I've built ITX a couple of times before, but that was always with SoC boards and "micro" cases. So Sable is my first "traditional" ITX build. I originally considered using a Silverstone Sugo for the case, but ended up using the Cooler Master Elite 110 instead. Not much to speak of - the case is very cramped, and I now feel entirely justified in having selected a fully modular SFX PSU. If you're considering the E110 for your build, I highly encourage going this route as well.
In hindsight, I should've inserted the cables into the motherboard before putting the motherboard into the case. I ended up pushing the 24-pin connector all the way down with a screwdriver, being very careful not to slip and hit the motherboard. Lesson learned. I also realized the following day that I'd installed the I/O shield incorrectly and had to disassemble the computer to bend the metal tabs back. The tab covering the USB-C port was especially problematic and I ended up using pliers to bring it back almost 180 degrees for clearance.
After powering the computer on and checking that all was well, I delved into the BIOS and changed the fan profile to "Quiet". Also overclocked the memory from 2400 to 2933 since I could, and haven't had any problems with it yet.
From the look of things, Sable accomplishes everything that I set out to achieve. The R5 1600 can run Cities: Skylines with headroom to spare, leaving the other two monitors free for other tasks - exactly the kind of multitasking power I was aiming for. With this, I think I'm hopefully set for at least another 5 years without further upgrades.
There's a bit of a bug going on right now where the system takes a slight performance hit after waking from sleep, but is otherwise apparently fine. Rebooting clears the problem right up. My guess is either a GPU driver issue or a kernel bug - I'll have to check.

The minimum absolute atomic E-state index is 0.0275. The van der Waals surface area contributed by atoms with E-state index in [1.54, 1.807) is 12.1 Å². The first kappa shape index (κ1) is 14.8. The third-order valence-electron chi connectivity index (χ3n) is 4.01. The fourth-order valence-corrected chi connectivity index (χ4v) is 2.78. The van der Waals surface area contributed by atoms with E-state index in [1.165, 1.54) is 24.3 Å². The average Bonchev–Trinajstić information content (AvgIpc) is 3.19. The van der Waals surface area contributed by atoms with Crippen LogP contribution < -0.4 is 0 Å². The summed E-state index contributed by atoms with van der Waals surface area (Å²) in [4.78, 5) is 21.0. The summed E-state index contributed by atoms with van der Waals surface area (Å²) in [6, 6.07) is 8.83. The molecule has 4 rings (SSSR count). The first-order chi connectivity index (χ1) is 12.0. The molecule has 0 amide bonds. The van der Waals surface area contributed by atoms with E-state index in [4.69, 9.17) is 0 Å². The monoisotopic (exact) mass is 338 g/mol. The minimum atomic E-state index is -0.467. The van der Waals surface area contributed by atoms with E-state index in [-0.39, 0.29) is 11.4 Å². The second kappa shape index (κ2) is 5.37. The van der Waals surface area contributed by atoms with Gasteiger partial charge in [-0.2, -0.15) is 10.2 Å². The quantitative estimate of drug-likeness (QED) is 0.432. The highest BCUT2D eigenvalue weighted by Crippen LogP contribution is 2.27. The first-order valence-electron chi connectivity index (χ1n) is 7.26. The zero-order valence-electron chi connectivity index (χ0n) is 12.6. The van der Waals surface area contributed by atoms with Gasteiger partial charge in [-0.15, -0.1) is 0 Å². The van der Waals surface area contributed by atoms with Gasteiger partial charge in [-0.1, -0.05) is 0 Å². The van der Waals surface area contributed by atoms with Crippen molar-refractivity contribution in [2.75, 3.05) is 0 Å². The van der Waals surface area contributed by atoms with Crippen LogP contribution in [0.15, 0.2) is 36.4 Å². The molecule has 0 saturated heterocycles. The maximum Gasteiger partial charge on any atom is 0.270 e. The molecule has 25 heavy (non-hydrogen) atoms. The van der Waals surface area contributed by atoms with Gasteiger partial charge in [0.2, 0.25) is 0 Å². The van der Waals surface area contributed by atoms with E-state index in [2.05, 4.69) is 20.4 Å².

Fantastic value CPU, even though I definitely didn't get it for the best price. Cities: Skylines, a virtual machine, Discord, and some browser windows running all at once only put it at 50% load. With so much power to spare, my multiple monitor setup can be leveraged to the fullest.
Got this as a replacement for the Biostar X370GTN. Looks a bit more toughly-built than the Biostar and has a full 8-pin connector for the CPU auxiliary cable. The I/O shield is of good quality but looks pretty gaudy, and the audio outputs are marked properly.
Does its job so far, no complaints... yet.
It works and it's much faster than any HDD. Fortunately, I got it before the NAND shortage.
Still chugging along - a carryover from previous machines. Does all that I need it to. Linux drivers can be iffy sometimes.
Cheap and small. No cable management, but that's to be expected for an ITX case. Plastic feet, USB ports are upside down, included front fan is 3-pin only. Power LED is bright, so heads up if you keep this in your bedroom or want to use it for an HTPC.
Not complaining for this price point, and you can't get much smaller than this without sacking a GPU.
Cables are really short, which works out for my use case, but definitely won't for some others. Includes an SFX-to-ATX bracket.
Used it because I had it lying around, and it has 4 pins. Cheap, but works.